Pierce Brosnan, who gave up playing James Bond just the other year, walks into a suite at the Drake Hotel in New York, nursing a tall cup of cappuccino. He looks much smaller than the Bond he has played in four monster hit movies, including Die Another Day.
And he speaks even softer than you have heard in a few non-James Bond films such as The Thomas Crown Affair.
No question worries him. Asked how he has been playing smooth womaniser in many films, he chuckles, with one finger working on the beard. "In real life, you cannot have a more normal, happy person," he says, now grinning wildly. "I go home to my wife and children night after night. So when I get a chance to play a wild character in films, I just grab it."
He also points out he is not yet done with guns. He plays an aging professional killer in the dark comedy The Matador, a small film compared to the James Bond movies.
The film, which rolled out in New York and Los Angeles on Friday and will continue to add more cities and screens in the coming weeks, has fetched him some of the best reviews of his career.
In one of the hilarious scenes, we see Brosnan walking towards a hotel swimming pool clad in just his underwear. He walks through the lobby of the luxurious hotel, with a drink in his hand, and not a hint of embarrassment.
The scene is certainly far different from the ones we are used to in the Bond films where he was surrounded by some of the most glamorous women in showbiz.
Here, his scene is also expected to create some pathos.
"I loved playing this character [of a failing hit man called Julian]," he says. "Richard [Shepard, the director] truly gave me a gift, a real jewel at just the right time in life, I guess," adds the 52-year-old
Shepard, whose three previous films including Oxygen each cost about $250,000, was preparing to make Matador on a similar budget for video distribution when his agent sent the script to Brosnan who has set up a studio in Ireland to make offbeat films such as Evelyn, released two years ago.
Brosnan, whose character's interaction with a rather timid sales person (Greg Kinear) following a sudden encounter in Mexico City leads to tumultuous and crazy events, fell in love with the script even before he had completely read it.
"Ilaughed reading it," he says. "It was intelligently written and offered terrific insights into human beings, especially those who seem to be leading ordinary lives."
Shepard heard from Brosnan just in a few days after he had received the script. The actor not only said he wanted to be a part of the film, but he also wanted to be one of its producers.
"He called me and said, he liked the script," Shepard says. "He did not just say he wanted to be in the film, he actually talked about what he liked in the script and I immediately felt comfortable and reassured that he would not want changes in the script."
Of course, the film's budget soared to $10 million. Even then, it was peanuts compared to the $100-$120 million spent on each of the Bond movies in recent years. Brosnan, who gets about $10 million for such non-Bond films as The Thomas Crown Affair, worked for a fraction of his standard fee.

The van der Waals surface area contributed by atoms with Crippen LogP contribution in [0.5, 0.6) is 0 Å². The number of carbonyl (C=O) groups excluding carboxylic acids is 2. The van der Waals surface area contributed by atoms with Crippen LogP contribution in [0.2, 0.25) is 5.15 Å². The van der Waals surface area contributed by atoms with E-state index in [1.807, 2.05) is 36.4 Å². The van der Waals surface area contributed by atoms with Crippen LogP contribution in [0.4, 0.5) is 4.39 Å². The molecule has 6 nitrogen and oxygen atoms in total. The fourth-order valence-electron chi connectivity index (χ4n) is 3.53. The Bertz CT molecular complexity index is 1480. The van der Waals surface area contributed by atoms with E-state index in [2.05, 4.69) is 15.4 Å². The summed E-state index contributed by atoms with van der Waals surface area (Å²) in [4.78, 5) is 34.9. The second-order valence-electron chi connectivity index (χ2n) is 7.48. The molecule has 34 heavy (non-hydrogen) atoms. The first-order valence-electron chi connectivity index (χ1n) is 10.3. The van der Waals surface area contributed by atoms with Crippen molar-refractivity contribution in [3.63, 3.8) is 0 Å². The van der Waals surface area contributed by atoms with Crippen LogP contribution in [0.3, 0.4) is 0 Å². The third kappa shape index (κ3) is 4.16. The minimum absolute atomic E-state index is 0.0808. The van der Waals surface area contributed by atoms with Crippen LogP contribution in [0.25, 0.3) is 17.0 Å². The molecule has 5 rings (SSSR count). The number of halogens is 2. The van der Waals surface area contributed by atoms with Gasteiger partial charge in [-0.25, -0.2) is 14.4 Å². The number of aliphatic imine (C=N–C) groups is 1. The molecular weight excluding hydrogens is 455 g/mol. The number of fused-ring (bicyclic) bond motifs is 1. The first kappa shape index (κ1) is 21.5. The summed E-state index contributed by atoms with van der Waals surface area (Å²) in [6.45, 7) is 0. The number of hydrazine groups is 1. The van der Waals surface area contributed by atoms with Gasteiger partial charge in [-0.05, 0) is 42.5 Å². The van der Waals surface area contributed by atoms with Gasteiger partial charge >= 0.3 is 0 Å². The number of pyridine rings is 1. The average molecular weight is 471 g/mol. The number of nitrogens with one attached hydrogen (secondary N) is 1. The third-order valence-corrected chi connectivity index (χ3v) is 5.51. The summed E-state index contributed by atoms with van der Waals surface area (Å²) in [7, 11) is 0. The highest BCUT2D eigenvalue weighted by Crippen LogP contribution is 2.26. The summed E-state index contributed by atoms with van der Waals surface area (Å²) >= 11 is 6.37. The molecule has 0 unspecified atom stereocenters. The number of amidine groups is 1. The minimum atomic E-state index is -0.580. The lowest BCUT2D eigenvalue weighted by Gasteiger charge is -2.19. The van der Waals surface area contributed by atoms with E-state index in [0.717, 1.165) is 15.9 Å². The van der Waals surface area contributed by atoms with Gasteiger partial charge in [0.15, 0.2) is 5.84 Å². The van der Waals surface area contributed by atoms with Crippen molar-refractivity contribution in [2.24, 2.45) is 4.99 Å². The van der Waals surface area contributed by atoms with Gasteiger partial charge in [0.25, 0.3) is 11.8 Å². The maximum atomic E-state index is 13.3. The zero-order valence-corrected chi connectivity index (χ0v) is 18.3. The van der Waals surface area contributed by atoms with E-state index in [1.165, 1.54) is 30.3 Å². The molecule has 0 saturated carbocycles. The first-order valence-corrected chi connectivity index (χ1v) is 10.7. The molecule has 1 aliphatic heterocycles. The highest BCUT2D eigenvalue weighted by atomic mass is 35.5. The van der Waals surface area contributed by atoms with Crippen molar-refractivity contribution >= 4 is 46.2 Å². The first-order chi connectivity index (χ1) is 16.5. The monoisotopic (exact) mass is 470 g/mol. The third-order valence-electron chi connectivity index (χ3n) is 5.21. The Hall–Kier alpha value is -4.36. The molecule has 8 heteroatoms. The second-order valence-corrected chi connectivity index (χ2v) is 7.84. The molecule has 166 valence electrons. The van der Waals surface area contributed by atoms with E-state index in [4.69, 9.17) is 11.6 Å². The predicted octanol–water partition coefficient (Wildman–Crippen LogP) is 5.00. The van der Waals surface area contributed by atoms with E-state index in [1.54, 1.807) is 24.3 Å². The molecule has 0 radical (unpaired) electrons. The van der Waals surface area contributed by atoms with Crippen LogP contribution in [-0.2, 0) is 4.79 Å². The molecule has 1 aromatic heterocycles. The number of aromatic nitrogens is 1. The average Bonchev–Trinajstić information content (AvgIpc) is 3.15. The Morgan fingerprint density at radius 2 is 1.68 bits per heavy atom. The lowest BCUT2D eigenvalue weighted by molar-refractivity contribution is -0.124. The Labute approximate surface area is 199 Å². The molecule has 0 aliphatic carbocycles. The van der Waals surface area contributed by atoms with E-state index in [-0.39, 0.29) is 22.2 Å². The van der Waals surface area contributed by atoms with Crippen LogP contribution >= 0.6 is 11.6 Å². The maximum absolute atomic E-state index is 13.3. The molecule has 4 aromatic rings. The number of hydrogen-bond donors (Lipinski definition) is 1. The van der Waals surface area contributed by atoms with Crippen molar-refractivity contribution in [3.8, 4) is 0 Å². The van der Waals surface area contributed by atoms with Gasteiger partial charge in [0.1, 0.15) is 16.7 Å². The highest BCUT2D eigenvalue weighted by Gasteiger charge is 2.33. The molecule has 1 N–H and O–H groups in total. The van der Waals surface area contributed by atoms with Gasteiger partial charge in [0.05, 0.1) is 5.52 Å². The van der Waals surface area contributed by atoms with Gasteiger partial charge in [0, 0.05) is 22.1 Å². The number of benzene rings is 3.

The director was more than happy that Brosnan completely trusted the script. "Had he asked for major changes, I was prepared to say 'no,' " Shepard says.
"Julian [Brosnan's character] is the darkest version of a man like Bond," Shepard says. "It is the opposite end of the smooth and perfect superhero. Julian is a man who has no one; he is lonely, sad and a real mess."
When he read the script, Brosnan felt it had the stuff that "makes an actor get out of bed in the morning, wanting to push himself as far and as fast as he can. And, at night, he goes to sleep dreaming of the character and what the next day will bring."
Though he is in New York to promote The Matador, some journalists cannot but help asking him about the James Bond films. What does he think of Daniel Craig, the new James Bond?
"He is terrific," Brosnan says of the young actor who plays a flamboyant Mossad agent in Stephen Spielberg's controversial film Munich. "He is a very good actor, too."
Before someone else can get him to speak more on Bond, Brosnan quietly asserts: "Listen, James Bond is the past. Let us talk about this film."
Does The Matador connect in anyway with Evelyn?
"Evelyn was about a man fighting to have his children back," Brosnan says. "And here, Julian is a man who is rudderless, looking for love, and in a way fighting for his soul. I feel both the films are about the same thing."
But Evelyn, which got plenty of attention at the Toronto International Film Festival, was a non-event in America. Matador, which also received a strong welcome at TIFF, is creating quite a buzz, and could become an art-house hit.
Brosnan says even before he started playing Bond, he had been looking for offbeat parts for over a decade. He played a British agent who infiltrates the secret society of thugees (dacoits) in India in Ismail Merchant's The Deceivers released in 1988. And he has played character roles in such films as Mrs Doubtfire.
"I am basically an actor," Brosnan, who has acted in 40 films and many Remington Steele television episodes, says with intensity, even while looking for a place to throw away the cappuccino cup.
"AndI have always been one."